HOW TO ORGANIZE WAREHOUSE INVENTORY
Warehouse inventory management lies at the heart of maintaining an adequate facility. Everything from proper inventory control to how you have your stock organized determines how smoothly your warehouse functions. Even if you think your facility operates well, you can always improve, especially if you have aspirations of growth. By implementing these ideas, you can make the most of the space you have.
Consider these tips and storage ideas for organizing your warehouse:
- Use information labels and use photos of products
- Store products sold together near each other
- Keep best selling products close to the front
- Make clear aisles throughout the warehouse
- Stack inventory higher to make use of vertical space
- Use mobile shelving units for seasonal products
- Use stacking bins for smaller products
- Reduce the number of shipping container sizes
- Provide enough space in the receiving area
- Continually seek organization improvement opportunities
These tips will not only help to organize the inventory throughout your warehouse, but it will also work to improve overall efficiency.
Warehouse Organization For Improved Efficiency
Organizing your warehouse is the foremost step toward improving your operations. Through effective warehouse design, your workers will spend less time picking or storing products. A well-organized facility also makes integrating software use into your processes more manageable. From optimizing layout to improving your receiving, you have numerous ways to get the most exceptional efficiency from your facility, regardless of the physical space you have.
1. Communicate with Employees
Communicate to each employee about what their specific tasks entail. Try using two-way radios or cell phones to talk to your workers on the floor. By using real-time communications, you can direct your workers based on how your warehouse management system software guides them. Plus, using radios allows you to receive immediate feedback from your employees.
With communication, make it a two-way discussion. Ask your workers for ways you can help to make their tasks more straightforward and faster. Because they must execute the work, your workers are in the best position to give you ideas for simplifying your warehouse operations. While you do not have to accept all their proposals, open yourself to integrating some of them. Those who work on the floor of your warehouse provide you with a source of experience you can trust.
With communication also comes training. Keep all your workers updated on how to use any new equipment in your facility. Workers who know how to use scanners and pallet wrappers operate more efficiently than those who have to ask for help while doing their job. Keep records of any new information you introduce to bring new employees or those who have taken time off up to date.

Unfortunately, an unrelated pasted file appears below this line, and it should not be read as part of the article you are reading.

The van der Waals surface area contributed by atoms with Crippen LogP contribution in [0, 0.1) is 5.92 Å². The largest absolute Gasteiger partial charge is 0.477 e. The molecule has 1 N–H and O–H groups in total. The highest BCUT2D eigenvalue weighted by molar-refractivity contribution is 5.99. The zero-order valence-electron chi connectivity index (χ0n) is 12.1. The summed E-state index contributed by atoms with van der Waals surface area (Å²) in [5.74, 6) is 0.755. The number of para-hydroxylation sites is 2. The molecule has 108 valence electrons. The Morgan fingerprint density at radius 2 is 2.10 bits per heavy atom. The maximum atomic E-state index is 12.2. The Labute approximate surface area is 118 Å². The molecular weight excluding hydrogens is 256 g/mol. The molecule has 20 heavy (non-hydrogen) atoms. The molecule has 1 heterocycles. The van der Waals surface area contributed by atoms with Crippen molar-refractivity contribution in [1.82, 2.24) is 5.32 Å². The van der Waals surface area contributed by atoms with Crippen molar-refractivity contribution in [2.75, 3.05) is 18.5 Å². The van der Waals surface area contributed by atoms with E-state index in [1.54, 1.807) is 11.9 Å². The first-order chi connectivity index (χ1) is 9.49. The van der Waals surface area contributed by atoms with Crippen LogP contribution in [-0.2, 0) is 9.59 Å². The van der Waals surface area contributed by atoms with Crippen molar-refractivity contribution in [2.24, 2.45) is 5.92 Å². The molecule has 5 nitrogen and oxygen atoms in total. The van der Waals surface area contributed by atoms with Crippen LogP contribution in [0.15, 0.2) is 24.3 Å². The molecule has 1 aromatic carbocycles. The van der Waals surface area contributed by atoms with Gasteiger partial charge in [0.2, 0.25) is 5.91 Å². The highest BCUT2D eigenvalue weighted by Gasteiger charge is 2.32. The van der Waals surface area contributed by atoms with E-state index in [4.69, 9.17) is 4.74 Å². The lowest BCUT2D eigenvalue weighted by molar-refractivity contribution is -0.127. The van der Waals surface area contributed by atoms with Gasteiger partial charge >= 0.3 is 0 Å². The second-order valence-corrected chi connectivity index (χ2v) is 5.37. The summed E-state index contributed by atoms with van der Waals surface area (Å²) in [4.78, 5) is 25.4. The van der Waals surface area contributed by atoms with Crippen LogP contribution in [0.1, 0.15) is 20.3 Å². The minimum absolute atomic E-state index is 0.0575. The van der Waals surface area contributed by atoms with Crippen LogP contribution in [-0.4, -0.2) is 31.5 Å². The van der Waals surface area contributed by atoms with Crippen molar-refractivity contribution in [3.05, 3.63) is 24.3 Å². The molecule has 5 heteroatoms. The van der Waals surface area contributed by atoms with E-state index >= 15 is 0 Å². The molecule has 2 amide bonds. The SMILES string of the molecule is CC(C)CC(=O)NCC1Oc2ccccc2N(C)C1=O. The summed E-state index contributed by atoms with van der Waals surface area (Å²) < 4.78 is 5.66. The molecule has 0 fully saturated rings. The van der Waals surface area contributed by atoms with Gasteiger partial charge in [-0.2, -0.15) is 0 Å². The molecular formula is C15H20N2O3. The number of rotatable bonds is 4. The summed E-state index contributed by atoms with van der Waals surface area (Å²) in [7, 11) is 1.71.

Treat your warehouse as an individual operation. Each facility acts as a tool that must fit a given purpose. Because each warehouse has unique uses and stores different goods, you may not need to use all of these organization ideas in your facility. Find ways to prime your warehouse to be a useful tool in your supply chain, such as improving the layout, making your storage more efficient and speeding up picking and receiving.
2. Optimize the warehouse Layout
Optimizing your warehouse’s design lies at the heart of having a smoothly functioning facility. You need to make your facility comfortable and safe for all workers to move around. Clear directions mean mistakes and wasted time are less likely to happen.
When improving your layout, think about your product positions and how to communicate to workers where the goods are. Use information labels on the products that include a photo of what the box holds. Photographs make it easier for workers to identify box contents without reading the smaller wording on all labels. You might also consider adding photographs of items to the ends of the aisles they are located to show workers where you store categories of products.
For optimal warehouse layout, you will want to evaluate how you pull products as well. For goods that are frequently sold together, store them near each other on your shelves. Your workers will need to spend less time walking between the items to pull them for orders. You may also want to keep best-selling products closer to the front and seasonal items near the back or at the tops of shelves. Store heavy items closer to the ground to avoid injuries and make picking them more manageable.
When you make decisions on your warehouse’s layout, use information from your operation over several years. By evaluating long-term data, you can identify trends that will help you to predict when certain products become popular or which goods fall out of favor. Looking at data from several years eliminates temporary surges to give you a big picture of which sales happen and when. Using this information for organizing your facility’s layout will ensure you stay ready for changes that typically occur throughout the year.
When it comes to organizing your storage space, keep things as simple as possible by not having complex or confusing paths through your shelving. Marking out clear aisles for foot traffic and forklifts works well for preventing accidents in warehouses that use both.
Regardless of what you need to do to make your facility more organized, the layout should minimize the number of steps your employees take for each order. Fewer steps reduce their effort and physical pain while speeding up the rate at which your facility fulfills orders.
3. Storage Solutions
Instead of eliminating aisles to increase the number of racks you use, make your storage space smarter. Use racks that stack goods higher and retrieve items with forklifts or automated retrieval systems. By using the vertical space in your warehouse, you can store more without taking up additional floor space or sacrificing aisle space.